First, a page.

A binary mosaic in the striatum to reshape goal-directed learning
An intriguing characteristic of the striatum is the random spatial distribution and high degree of intermingling between expression of dopamine receptor types 1 (D1) and 2 (D2) within striatal projection neurons (SPNs). The resulting highly entropic mosaic extends through a homogeneous space and is mostly devoid of histological boundaries. The rules established locally by D1- and D2-expressing SPNs (D1-SPNs and D2-SPNs) are thus likely critical in defining how functional territories develop throughout the striatum. In this study we found that activated D2-SPNs access and modify developing behavioral programs encoded by regionally defined ensembles of transcriptionally active D1-SPNs. This process is slow because it depends on the molecular integration of additive neuro-modulatory signals. However, with time, it creates the regional functional boundaries that are necessary to identify and shape specific learning in the striatum.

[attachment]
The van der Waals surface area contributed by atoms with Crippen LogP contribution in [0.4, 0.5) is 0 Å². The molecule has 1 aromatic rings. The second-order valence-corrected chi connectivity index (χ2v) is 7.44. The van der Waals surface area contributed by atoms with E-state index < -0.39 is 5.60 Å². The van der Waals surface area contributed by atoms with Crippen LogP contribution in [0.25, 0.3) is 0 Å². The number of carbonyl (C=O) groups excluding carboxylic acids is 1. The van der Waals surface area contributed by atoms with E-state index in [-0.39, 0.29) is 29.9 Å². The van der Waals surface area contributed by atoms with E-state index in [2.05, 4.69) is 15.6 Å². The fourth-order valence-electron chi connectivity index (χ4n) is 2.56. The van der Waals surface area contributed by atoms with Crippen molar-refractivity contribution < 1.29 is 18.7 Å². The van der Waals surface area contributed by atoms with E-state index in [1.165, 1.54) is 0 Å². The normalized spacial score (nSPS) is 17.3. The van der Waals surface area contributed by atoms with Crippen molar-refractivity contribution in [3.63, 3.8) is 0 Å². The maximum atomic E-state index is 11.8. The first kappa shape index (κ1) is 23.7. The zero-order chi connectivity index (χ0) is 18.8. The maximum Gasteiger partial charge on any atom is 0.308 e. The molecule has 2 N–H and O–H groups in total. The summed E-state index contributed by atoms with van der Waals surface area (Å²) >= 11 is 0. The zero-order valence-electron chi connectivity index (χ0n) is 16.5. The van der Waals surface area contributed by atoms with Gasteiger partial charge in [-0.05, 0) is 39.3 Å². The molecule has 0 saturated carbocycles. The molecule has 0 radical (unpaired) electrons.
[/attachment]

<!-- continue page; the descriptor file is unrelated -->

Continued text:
Matamales M, McGovern AE, Mi JD, Mazzone SB, Balleine BW & Bertran-Gonzalez J (2020) Local D2- to D1-neuron transmodulation updates goal-directed learning in the striatum. Science. 367 (6477):549–555. [Journal Article][Preprint][Source Dataset]
Virtual Dopamine Conference 2021 Talk
Miriam was selected to present this work at the Virtual Dopamine Conference 2021. This three-day online event featured a range of talks, panel and posters on dopamine, the basal ganglia and related fields.
eLife Online Research Talk
Miriam was selected to present this work at a webinar series organised by eLife during the COVID-19 pandemic. This webinar was in partnership with neuromatch, an online conference for computational neuroscience.
Our work is supported by the Australian Research Council, the National Health and Medical Research Council and the Tourette Association of America . Click for details
RESEARCH ETHICS & SAFETY
All experimental procedures are approved by the Animal Care and Ethics Commitee and the Gene Technology Research Commitee at UNSW.
Except where otherwise noted, NeuroModuLab.org by J.Bertran-Gonzalez & M. Matamales is subject to a Creative Commons Attribution 4.0 International license.